The Politics of Crises

Reacting to Matt's TAP column, Brad Plumer writes:

Maybe Bush's democracy agenda will be so successful that foreign policy if off the table in 2008 or 2012. And Democrats can then swoop in with their unbeatable economic/cultural message. Fine. But the price of all that is that Republicans further enhance their long-standing image as the reliable foreign policy party. The fall of the Soviet Union did a good deal of enhancing in 1989; as did the liberation of Kuwait in 1991; as did, I think, some of Nixon's successes. These are all somewhat contingent events (i.e. Democrats could have accomplished similar things), but they helped build the Republican mystique. And eventually, foreign policy will come back to the fore in elections. It always has and it always will. But if Republicans and only Republicans can take credit for successes past (i.e. Bush's foreign policy, assuming it succeeds), they'll be instant winners at the polls once more.

Maybe. But probably not. The only way for a party to build that mystique is to have one of their members in the Oval Office during a time of national crisis. George W. Bush, for instance, was not considered a particularly good choice on foreign policy until that fateful day he spent reading "My Pet Goat". In fact, Gore led in foreign policy throughout the campaign, with the final poll showing that Americans trusted Al more than George, 50%-36%. And, if not for Gore's lackluster performance and the shenanigans in Florida, he would have occupied the White House on 9/11, and Democrats would have benefitted from one of their own proving himself a strong and capable commander-in-chief presiding during a national crisis.

In fact, and I hate to say this, Democrats were extraordinarily unlucky not to have a foreign policy crisis occur during Clinton's presidency. There was no Kuwait (Bosnia/Kosovo was a humanitarian crisis, which is a bit different), no Cuban Missile Crisis, no Cold War treaties, and certainly no 9/11. And that meant no opportunity to undo the party's lackluster image on national security. In fact, the only crisis a "recently" elected Democrat has presided over was the Iranian hostage crisis, which saw our arms tied and our rescue mission downed via mechanical malfunctions (and if you think Reagan could have done better on that one, please go read up on your Iran-Contra). Moreover, Democrats are less likely to respond to foreign provocation with invasions and overwhelming displays of force when unnecessary. There's no doubt in my mind that Bush 43 would have invaded Somalia in the aftermath of Mogadishu, accomplishing nothing but proving America's masculinity by sacrificing a few score of its young, and likely boosting his poll numbers in the process. We don't do that, and so we don't get to improve our public perception by implementing destructive and idiotic policies.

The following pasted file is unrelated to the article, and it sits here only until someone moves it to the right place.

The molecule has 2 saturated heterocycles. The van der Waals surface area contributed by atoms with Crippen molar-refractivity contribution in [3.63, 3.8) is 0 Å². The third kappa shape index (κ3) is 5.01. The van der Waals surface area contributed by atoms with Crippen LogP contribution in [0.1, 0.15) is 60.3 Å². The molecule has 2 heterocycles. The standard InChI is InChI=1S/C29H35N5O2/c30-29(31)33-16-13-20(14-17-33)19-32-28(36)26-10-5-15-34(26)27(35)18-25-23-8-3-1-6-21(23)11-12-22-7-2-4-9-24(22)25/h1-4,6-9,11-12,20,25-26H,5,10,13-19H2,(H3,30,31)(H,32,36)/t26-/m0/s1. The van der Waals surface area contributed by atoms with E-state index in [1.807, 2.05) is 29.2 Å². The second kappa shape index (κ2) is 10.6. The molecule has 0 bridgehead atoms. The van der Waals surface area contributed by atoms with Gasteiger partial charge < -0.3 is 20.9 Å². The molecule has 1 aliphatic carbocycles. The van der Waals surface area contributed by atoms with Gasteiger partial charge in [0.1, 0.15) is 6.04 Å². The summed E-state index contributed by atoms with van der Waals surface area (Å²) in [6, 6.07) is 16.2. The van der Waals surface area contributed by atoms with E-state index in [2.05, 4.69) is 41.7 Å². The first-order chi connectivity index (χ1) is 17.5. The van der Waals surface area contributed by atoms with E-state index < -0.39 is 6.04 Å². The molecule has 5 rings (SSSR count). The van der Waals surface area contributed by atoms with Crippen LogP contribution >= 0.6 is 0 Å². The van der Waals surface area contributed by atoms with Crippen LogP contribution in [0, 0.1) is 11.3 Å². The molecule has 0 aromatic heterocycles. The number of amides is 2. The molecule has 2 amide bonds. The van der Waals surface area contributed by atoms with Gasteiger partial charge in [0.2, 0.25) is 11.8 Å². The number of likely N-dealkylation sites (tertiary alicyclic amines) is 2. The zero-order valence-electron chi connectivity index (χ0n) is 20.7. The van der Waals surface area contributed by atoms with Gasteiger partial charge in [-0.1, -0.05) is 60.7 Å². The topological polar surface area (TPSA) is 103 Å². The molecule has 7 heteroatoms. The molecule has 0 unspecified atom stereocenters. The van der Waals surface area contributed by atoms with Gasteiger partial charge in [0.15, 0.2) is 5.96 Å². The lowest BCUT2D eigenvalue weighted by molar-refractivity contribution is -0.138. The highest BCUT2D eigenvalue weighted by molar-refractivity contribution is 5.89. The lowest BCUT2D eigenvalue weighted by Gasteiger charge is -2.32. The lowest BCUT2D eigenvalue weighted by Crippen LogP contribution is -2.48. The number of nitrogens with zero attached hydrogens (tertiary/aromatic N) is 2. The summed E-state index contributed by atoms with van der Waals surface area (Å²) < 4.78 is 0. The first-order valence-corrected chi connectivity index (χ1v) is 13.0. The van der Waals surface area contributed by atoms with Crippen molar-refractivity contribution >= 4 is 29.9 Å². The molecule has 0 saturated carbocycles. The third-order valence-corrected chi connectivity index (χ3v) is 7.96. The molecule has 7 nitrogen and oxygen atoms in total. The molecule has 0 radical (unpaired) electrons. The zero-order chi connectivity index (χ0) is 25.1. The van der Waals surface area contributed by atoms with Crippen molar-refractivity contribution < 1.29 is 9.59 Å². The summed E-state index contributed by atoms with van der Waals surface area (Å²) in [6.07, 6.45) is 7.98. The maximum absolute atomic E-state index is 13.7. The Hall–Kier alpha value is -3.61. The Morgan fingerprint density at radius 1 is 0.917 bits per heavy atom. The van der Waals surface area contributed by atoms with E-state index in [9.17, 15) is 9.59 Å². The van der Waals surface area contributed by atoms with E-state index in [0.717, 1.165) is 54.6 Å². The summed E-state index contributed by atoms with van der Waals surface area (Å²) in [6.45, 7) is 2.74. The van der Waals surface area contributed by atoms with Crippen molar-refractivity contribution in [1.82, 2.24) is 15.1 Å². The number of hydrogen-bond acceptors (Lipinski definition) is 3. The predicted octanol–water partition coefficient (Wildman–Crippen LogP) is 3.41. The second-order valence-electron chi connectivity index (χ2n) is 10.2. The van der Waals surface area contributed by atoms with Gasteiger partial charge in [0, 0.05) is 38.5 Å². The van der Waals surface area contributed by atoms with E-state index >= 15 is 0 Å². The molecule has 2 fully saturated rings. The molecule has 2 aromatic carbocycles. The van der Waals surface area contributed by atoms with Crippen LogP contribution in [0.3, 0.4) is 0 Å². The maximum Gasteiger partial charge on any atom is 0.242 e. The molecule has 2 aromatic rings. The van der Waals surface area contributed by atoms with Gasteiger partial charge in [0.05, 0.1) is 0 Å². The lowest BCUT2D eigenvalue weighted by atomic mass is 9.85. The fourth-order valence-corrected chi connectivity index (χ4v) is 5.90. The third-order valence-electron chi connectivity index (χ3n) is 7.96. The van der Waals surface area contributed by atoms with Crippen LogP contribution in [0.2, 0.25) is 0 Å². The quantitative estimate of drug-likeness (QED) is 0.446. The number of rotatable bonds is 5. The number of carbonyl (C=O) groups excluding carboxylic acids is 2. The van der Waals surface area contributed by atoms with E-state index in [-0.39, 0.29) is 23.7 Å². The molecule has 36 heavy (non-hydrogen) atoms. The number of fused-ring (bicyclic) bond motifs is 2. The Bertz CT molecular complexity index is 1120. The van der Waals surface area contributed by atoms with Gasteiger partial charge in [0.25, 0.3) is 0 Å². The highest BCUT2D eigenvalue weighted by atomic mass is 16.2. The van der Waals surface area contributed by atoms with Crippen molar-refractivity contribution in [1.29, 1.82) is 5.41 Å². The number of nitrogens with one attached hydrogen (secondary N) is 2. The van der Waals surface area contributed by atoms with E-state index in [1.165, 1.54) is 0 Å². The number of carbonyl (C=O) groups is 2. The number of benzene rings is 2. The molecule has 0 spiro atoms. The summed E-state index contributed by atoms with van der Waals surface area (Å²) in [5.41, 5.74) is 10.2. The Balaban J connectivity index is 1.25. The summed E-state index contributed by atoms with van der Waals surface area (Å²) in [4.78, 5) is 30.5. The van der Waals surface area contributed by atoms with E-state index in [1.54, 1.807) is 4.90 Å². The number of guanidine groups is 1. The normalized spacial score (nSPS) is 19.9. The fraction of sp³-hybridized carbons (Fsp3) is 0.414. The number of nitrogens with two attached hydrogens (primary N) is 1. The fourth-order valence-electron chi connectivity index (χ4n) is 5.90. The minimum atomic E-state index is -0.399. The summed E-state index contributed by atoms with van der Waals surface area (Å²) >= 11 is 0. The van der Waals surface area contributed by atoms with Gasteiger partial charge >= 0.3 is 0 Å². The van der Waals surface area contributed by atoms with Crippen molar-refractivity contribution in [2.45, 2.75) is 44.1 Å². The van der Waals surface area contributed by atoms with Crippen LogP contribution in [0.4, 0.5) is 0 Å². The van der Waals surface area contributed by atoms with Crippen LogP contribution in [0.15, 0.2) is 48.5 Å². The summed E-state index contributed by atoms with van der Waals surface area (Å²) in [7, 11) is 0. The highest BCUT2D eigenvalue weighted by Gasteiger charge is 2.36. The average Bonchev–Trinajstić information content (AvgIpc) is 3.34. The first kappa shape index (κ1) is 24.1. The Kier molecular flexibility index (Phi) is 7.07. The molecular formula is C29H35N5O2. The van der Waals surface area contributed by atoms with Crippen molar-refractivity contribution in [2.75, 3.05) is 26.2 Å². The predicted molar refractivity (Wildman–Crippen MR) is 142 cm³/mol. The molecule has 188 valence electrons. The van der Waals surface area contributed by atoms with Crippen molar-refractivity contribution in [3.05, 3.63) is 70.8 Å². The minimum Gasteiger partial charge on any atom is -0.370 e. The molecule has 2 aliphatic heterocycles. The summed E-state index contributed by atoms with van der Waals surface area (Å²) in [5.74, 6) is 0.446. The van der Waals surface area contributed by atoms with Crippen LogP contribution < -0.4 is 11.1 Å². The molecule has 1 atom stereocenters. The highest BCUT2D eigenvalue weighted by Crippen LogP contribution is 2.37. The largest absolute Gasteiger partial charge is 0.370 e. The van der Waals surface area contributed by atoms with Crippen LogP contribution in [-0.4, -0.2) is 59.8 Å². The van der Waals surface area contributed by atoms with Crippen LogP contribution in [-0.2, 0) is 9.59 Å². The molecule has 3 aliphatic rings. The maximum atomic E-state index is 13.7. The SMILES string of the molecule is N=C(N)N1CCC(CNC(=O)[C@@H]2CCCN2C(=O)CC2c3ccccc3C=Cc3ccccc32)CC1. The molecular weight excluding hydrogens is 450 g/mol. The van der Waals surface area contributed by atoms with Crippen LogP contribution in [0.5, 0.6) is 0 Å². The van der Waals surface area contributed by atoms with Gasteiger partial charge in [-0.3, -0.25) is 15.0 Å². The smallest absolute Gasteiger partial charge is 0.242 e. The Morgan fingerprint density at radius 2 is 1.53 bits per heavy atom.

So the reason that it's important to take national security off the table and get a Democrat into the Oval Office is precisely so, if another crisis does hit, a member of our party is in place to deal with it, thus proving Democratic competence and strength. If Al Gore had been in office during 9/11, not only would he have sailed to reelection, but he'd likely be passing universal health care with the political capital he didn't squander on Iraq. And any future Democrat elected to the presidency, even if he gets there on domestic issues (as Bush did), will be in place to remake the image of his party in the event that a crisis does occur.

Preemptive Clarification: It should be obvious, but just to be clear, I'm discussing the politics of foreign policy crises here. Of course I'd prefer it if there never was another one. But the fact remains that such events have electoral ramifications and are often exploited with astounding cynicism as soon as the next election rolls around (see Cleland, Max). So not only would I rather a Democrat in office for policy reasons, but I'd much prefer to deny Republicans a club to beat their domestic opponents with. In any case, with massive suicide bombs erupting in Iraq and Lebanon returning to Syria's comfy embrace, I fear Matt's thesis is wrong anyway. For the moment, at least, it really does look as if freedom is on the retreat.

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